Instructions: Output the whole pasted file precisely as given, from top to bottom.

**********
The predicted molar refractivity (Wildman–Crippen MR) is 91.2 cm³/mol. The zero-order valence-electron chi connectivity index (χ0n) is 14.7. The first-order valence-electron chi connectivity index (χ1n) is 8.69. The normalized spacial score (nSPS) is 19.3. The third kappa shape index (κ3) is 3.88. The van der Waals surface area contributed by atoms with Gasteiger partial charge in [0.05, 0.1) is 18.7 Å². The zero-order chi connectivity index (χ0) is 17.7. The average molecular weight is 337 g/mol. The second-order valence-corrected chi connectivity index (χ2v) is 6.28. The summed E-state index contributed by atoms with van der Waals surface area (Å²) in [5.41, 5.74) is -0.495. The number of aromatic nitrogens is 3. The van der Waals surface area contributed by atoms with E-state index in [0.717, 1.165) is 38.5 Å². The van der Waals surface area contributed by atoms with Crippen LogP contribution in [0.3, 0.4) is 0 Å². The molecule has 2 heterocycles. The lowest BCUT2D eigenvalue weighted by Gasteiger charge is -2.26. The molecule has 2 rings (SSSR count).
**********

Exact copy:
The predicted molar refractivity (Wildman–Crippen MR) is 91.2 cm³/mol. The zero-order valence-electron chi connectivity index (χ0n) is 14.7. The first-order valence-electron chi connectivity index (χ1n) is 8.69. The normalized spacial score (nSPS) is 19.3. The third kappa shape index (κ3) is 3.88. The van der Waals surface area contributed by atoms with Gasteiger partial charge in [0.05, 0.1) is 18.7 Å². The zero-order chi connectivity index (χ0) is 17.7. The average molecular weight is 337 g/mol. The second-order valence-corrected chi connectivity index (χ2v) is 6.28. The summed E-state index contributed by atoms with van der Waals surface area (Å²) in [5.41, 5.74) is -0.495. The number of aromatic nitrogens is 3. The van der Waals surface area contributed by atoms with E-state index in [0.717, 1.165) is 38.5 Å². The van der Waals surface area contributed by atoms with Crippen LogP contribution in [0.3, 0.4) is 0 Å². The molecule has 2 heterocycles. The lowest BCUT2D eigenvalue weighted by Gasteiger charge is -2.26. The molecule has 2 rings (SSSR count).